Printed circuit board design has never been more accessible. We aren’t quite at the point where you can start designing PCBs without any knowledge at all. However, you can find all the tools, tutorials, and guidance that you need to get started for free online.
It’s unlikely that your designs will be perfect right off the bat, but if you are aware of some of the most common mistakes and how to avoid them, you will find it much less frustrating to get started.
Choosing the Wrong Software
Designing PCBs is so much easier if you have the right software. After all, in order to do any job to the best of your ability, you need to have access to all the necessary tools. In the case of PCB design, the essential tool that you need is design software. The right design software will depend on what you are designing your PCBs for, and what your prior experience level is.
You will find PCB design software available at every price point – there are free and open-source options, as well as professional packages that cost thousands of dollars. If you are relatively new to PCB design, Gepetto from Gumstix is among the best free software for custom motherboard design that runs in your browser. If you are looking for something more powerful or industry-specific, look for online reviews to guide you towards the most suitable options.
No matter how diligent you are or how thoroughly you plan out your boards before you build them, it is inevitable that you will have to troubleshoot a board sooner or later. When this time comes, you will be very grateful to your past self for having had the foresight to ensure that your important nodes are easily accessible.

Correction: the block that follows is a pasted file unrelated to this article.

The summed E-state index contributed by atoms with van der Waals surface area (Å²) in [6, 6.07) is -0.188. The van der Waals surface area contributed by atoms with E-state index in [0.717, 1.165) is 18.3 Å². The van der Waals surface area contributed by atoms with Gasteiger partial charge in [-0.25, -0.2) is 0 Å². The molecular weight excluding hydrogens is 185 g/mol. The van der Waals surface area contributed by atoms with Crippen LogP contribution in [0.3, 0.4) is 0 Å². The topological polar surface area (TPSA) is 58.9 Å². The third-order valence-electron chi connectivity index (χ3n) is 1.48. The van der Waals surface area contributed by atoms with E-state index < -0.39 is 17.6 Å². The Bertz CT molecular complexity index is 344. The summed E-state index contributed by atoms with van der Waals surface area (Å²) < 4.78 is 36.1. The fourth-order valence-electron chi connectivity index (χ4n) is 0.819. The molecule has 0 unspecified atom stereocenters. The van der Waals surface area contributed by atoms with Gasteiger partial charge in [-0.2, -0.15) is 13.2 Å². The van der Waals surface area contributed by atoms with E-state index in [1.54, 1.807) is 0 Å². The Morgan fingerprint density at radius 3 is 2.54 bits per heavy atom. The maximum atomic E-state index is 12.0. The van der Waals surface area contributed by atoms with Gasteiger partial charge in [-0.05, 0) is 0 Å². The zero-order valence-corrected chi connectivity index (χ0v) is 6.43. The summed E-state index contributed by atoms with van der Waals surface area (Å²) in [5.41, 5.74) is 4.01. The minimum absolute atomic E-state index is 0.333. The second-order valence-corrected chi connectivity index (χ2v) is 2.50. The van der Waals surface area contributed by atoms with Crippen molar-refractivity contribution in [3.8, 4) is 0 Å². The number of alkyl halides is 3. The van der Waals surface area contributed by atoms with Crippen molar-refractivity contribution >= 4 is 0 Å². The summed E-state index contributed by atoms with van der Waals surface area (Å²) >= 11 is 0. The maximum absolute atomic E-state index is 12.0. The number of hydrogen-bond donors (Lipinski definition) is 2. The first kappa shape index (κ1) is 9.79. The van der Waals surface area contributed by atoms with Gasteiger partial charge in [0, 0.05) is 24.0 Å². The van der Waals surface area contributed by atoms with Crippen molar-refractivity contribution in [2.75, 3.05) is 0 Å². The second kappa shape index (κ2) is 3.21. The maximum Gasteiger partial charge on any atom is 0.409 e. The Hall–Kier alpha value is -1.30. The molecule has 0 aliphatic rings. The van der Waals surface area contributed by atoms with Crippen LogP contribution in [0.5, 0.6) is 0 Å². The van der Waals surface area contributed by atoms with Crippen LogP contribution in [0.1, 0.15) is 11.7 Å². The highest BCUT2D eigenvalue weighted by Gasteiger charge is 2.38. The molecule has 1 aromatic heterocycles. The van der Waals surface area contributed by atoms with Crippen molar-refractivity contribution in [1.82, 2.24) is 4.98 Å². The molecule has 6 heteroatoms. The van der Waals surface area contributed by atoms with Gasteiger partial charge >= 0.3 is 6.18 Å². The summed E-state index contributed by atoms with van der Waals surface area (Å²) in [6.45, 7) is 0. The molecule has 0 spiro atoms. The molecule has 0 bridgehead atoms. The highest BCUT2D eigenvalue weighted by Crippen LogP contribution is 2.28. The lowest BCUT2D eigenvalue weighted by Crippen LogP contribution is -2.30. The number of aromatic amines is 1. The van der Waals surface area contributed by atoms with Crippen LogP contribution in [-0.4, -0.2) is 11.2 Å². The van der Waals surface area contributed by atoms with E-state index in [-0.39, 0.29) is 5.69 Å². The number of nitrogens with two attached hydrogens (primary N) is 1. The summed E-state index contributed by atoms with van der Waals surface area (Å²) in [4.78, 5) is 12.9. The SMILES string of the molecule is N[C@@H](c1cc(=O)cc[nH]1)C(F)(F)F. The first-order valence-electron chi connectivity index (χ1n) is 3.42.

Inadequate Spacing for Components
Most of those who are new to PCB design initially make the mistake of trying to pack as many components as possible into as small a space as possible. However, while there is a lot to be said for compact PCB designs, there is a limit to how tightly you can pack components together before you run into trouble.
For one thing, the copper tracers in your board will expand when they get hot. If you don’t leave adequate space between your lines, they will end up merging and short-circuiting your entire board. Another problem with placing components too close to each other is that it can lead to electromagnetic interference. This interference will prevent sensors from providing accurate readings and can prevent other components from communicating properly.
Orienting your components in the same way across all of your PCBs will make troubleshooting much easier and will enable you to put your boards together easily with a minimal error rate. The standard convention is to ensure that the 1 pin is always located in the top left corner. If all your components are oriented haphazardly then even the simplest of troubleshooting tasks can become far more complex than it needs to be.
Anyone can design and order their own custom PCBs today with relative ease, but it takes time to develop your PCB design skills. Make sure that you are mindful of the common mistakes outlined above and you can focus on improving your capabilities.